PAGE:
Kuro Bakery Notting Hill

When Kuro Coffee first opened, I immediately rated them as one of the top coffee spots in Notting Hill. As it continues to gain popularity among locals, they are now expanding its brand with the opening of Kuro Bakery and Kuro Eatery, all one next to the other! Kuro Bakery is situated along the main Notting Hill Gate Road, replacing the former Kuro Kiosk (an indie magazine shop). There are no seats in the bakery and it’s more of a grab-and-go / takeaway spot. If you want seats, simply turn the corner to their sibling sites, i.e. Kuro Coffee or Kuro Eatery.

Kuro Bakery: Inspired by Japanese Minimalism

Similar to its sibling sites, Kuro Bakery follows a Japanese minimalistic interior style and features a light wooden theme around the shop. It’s a small space and you’d be immediately greeted by an alluring display of different pastries & bakery goods at the counter as you step through the doors.

Aside from classic sourdough and pastries, the bakery continues the Japanese-influenced theme and also serves the likes of Shokupan and other Japanese-inspired pastry creations. Kuro Bakery is headed up by Nicolas Ruty, a third-generation French baker with quite a stellar resume including his experience as a bakery manager at Boulangerie de Paris London and head baker at The Savoy.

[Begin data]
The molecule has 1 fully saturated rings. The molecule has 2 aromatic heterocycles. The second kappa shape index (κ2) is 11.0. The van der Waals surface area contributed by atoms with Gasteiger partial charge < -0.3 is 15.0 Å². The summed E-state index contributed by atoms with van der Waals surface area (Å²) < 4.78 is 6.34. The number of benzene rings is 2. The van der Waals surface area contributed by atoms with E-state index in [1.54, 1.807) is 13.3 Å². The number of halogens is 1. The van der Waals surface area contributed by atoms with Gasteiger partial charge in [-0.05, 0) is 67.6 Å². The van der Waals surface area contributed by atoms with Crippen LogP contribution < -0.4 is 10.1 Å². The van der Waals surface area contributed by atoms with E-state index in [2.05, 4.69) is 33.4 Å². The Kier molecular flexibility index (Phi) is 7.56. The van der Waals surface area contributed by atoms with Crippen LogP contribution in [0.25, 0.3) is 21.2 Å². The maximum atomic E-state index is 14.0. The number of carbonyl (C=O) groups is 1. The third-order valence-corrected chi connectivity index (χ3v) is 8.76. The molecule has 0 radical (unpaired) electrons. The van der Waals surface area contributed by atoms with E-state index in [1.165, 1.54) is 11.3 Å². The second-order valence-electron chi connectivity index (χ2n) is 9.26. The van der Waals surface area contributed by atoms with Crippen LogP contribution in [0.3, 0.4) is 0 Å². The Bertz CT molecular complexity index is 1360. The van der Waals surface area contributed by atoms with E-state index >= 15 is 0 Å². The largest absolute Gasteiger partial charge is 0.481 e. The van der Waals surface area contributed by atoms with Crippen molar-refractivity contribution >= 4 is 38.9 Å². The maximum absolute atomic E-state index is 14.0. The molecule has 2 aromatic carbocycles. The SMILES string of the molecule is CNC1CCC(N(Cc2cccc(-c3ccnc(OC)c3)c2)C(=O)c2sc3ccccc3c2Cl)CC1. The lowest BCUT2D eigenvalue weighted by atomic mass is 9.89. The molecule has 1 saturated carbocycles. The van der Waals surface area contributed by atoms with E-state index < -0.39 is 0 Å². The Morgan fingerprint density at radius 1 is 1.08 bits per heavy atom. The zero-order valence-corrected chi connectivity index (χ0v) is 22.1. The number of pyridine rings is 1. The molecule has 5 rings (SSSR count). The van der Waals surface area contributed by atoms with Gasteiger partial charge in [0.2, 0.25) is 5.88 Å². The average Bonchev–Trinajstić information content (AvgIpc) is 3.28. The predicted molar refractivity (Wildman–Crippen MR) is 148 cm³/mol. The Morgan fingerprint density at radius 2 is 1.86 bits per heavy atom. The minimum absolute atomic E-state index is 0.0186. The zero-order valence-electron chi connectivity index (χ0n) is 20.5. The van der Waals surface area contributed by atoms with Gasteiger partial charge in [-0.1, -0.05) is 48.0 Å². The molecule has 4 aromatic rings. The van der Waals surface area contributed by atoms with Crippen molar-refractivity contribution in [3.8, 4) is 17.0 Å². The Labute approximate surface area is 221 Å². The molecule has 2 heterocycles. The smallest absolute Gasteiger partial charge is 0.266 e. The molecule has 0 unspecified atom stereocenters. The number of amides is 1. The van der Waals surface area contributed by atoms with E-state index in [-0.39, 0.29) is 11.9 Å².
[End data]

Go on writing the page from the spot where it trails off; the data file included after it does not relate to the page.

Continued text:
The Food at Kuro Bakery (what we ordered)

Date of visit: Jan 2023

Vanilla Sakuro (£5)

The Sakuro is Kuro Bakery’s own take on the New York viral supreme croissant. It comes in either chocolate or vanilla filling and I’d recommend the latter. Whilst a little smaller than the original supreme croissants, the round-shaped pastry was still a delight to savour. The pastry was beautifully laminated and lightly coated with sugar, filled with delicate & velvety vanilla custard that features little dots of vanilla seed nestling in there. The pastry-to-filling ratio was fairly spot on – not too much where it gets too messy to eat, and not too stingy either! Though that being said, £5 a piece is slightly overpriced for the size you get.

A Pain Au Chocolat pastry from Kuro Bakery

Pain Au Chocolat (£3.10)

Whilst I’ve heard mixed reviews about their croissants, I must say I had a really good experience with the Pain Au Chocolat! Upon the first bite, I realised that this was certainly among some of the best Pain Au Chocolats in the area. The pastry was wonderfully laminated, featuring fluffy layers upon layers and oozing buttery flavours. The amount of chocolate was just right as well and offers a slight bite to the pastry. I couldn’t imagine a better start to the day than to enjoy this with a cup of freshly-brewed coffee.

Review Summary

There was never any doubt about Kuro Bakery and it has totally lived up to my expectations. It is no surprise that this shop, along with its whole brand, has become a local favourite. Whilst Kuro Coffee is only 30 seconds around the corner, I still personally think they should have some drinks offering at the bakery. If one were to do a quick pop-in during their morning commute, it would make more sense to be able to have both pastry & coffee in one place. Whereas Kuro Coffee can lean more into a sit-down coffee shop vibe. It just seems to make more sense this way, in my personal opinion.

Looking for more bakeries in London? Check these out too:

  • Food
  • Value for Money

Kuro Bakery Information

Nearest station: Notting Hill Gate

Website: https://kuro-london.com/
Instagram: kuro__london

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